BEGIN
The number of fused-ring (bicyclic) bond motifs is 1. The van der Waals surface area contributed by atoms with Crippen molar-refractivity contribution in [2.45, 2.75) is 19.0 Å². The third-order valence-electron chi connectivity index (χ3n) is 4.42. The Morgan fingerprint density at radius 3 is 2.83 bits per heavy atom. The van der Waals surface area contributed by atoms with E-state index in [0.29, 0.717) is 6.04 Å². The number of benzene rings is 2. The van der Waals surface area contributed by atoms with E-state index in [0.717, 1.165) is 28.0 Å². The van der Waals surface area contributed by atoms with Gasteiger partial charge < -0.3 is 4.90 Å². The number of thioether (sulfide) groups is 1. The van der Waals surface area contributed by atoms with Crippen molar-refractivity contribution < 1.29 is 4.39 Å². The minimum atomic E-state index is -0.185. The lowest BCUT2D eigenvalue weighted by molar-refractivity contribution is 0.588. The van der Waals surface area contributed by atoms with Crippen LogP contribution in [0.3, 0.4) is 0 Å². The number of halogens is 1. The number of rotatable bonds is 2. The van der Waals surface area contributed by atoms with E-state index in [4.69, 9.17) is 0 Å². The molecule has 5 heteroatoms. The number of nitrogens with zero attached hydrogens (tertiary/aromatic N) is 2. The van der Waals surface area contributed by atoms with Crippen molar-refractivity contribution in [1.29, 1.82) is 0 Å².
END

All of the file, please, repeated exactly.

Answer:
The number of fused-ring (bicyclic) bond motifs is 1. The van der Waals surface area contributed by atoms with Crippen molar-refractivity contribution in [2.45, 2.75) is 19.0 Å². The third-order valence-electron chi connectivity index (χ3n) is 4.42. The Morgan fingerprint density at radius 3 is 2.83 bits per heavy atom. The van der Waals surface area contributed by atoms with E-state index in [0.29, 0.717) is 6.04 Å². The number of benzene rings is 2. The van der Waals surface area contributed by atoms with E-state index in [0.717, 1.165) is 28.0 Å². The van der Waals surface area contributed by atoms with Gasteiger partial charge < -0.3 is 4.90 Å². The number of thioether (sulfide) groups is 1. The van der Waals surface area contributed by atoms with Crippen molar-refractivity contribution < 1.29 is 4.39 Å². The minimum atomic E-state index is -0.185. The lowest BCUT2D eigenvalue weighted by molar-refractivity contribution is 0.588. The van der Waals surface area contributed by atoms with Crippen LogP contribution in [0.3, 0.4) is 0 Å². The number of halogens is 1. The number of rotatable bonds is 2. The van der Waals surface area contributed by atoms with E-state index in [4.69, 9.17) is 0 Å². The molecule has 5 heteroatoms. The number of nitrogens with zero attached hydrogens (tertiary/aromatic N) is 2. The van der Waals surface area contributed by atoms with Crippen molar-refractivity contribution in [1.29, 1.82) is 0 Å².